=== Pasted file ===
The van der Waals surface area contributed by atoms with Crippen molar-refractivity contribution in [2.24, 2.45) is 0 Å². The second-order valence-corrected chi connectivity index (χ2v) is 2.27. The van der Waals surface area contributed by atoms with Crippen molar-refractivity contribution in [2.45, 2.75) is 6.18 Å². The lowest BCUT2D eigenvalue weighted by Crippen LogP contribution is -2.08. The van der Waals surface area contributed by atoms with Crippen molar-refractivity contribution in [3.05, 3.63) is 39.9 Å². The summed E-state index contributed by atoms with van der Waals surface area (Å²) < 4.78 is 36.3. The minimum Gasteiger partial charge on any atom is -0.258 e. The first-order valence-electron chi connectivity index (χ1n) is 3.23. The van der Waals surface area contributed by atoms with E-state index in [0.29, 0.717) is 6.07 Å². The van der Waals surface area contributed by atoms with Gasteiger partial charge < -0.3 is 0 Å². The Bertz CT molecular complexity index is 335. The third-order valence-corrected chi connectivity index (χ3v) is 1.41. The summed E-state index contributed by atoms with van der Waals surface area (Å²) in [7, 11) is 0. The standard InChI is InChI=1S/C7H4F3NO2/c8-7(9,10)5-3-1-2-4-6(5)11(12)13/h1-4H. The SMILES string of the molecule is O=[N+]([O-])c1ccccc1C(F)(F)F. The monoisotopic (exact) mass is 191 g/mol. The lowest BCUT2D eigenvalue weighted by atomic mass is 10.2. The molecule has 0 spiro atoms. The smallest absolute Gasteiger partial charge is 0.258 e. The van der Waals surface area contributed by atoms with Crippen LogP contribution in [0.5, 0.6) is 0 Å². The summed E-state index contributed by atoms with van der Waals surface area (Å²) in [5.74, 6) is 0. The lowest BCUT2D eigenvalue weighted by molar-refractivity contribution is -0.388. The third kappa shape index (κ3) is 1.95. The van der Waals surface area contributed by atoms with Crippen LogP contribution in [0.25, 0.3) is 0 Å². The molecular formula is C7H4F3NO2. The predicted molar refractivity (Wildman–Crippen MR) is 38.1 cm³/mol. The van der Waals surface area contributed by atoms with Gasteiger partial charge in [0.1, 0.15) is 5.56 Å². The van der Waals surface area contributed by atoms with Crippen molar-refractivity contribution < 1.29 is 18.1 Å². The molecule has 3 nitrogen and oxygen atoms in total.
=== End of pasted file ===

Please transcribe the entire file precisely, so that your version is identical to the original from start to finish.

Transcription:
The van der Waals surface area contributed by atoms with Crippen molar-refractivity contribution in [2.24, 2.45) is 0 Å². The second-order valence-corrected chi connectivity index (χ2v) is 2.27. The van der Waals surface area contributed by atoms with Crippen molar-refractivity contribution in [2.45, 2.75) is 6.18 Å². The lowest BCUT2D eigenvalue weighted by Crippen LogP contribution is -2.08. The van der Waals surface area contributed by atoms with Crippen molar-refractivity contribution in [3.05, 3.63) is 39.9 Å². The summed E-state index contributed by atoms with van der Waals surface area (Å²) < 4.78 is 36.3. The minimum Gasteiger partial charge on any atom is -0.258 e. The first-order valence-electron chi connectivity index (χ1n) is 3.23. The van der Waals surface area contributed by atoms with E-state index in [0.29, 0.717) is 6.07 Å². The van der Waals surface area contributed by atoms with Gasteiger partial charge < -0.3 is 0 Å². The Bertz CT molecular complexity index is 335. The third-order valence-corrected chi connectivity index (χ3v) is 1.41. The summed E-state index contributed by atoms with van der Waals surface area (Å²) in [7, 11) is 0. The standard InChI is InChI=1S/C7H4F3NO2/c8-7(9,10)5-3-1-2-4-6(5)11(12)13/h1-4H. The SMILES string of the molecule is O=[N+]([O-])c1ccccc1C(F)(F)F. The monoisotopic (exact) mass is 191 g/mol. The lowest BCUT2D eigenvalue weighted by atomic mass is 10.2. The molecule has 0 spiro atoms. The smallest absolute Gasteiger partial charge is 0.258 e. The van der Waals surface area contributed by atoms with Crippen LogP contribution in [0.5, 0.6) is 0 Å². The summed E-state index contributed by atoms with van der Waals surface area (Å²) in [5.74, 6) is 0. The lowest BCUT2D eigenvalue weighted by molar-refractivity contribution is -0.388. The third kappa shape index (κ3) is 1.95. The van der Waals surface area contributed by atoms with Crippen LogP contribution in [0.25, 0.3) is 0 Å². The molecular formula is C7H4F3NO2. The predicted molar refractivity (Wildman–Crippen MR) is 38.1 cm³/mol. The van der Waals surface area contributed by atoms with Gasteiger partial charge in [0.1, 0.15) is 5.56 Å². The van der Waals surface area contributed by atoms with Crippen molar-refractivity contribution < 1.29 is 18.1 Å². The molecule has 3 nitrogen and oxygen atoms in total.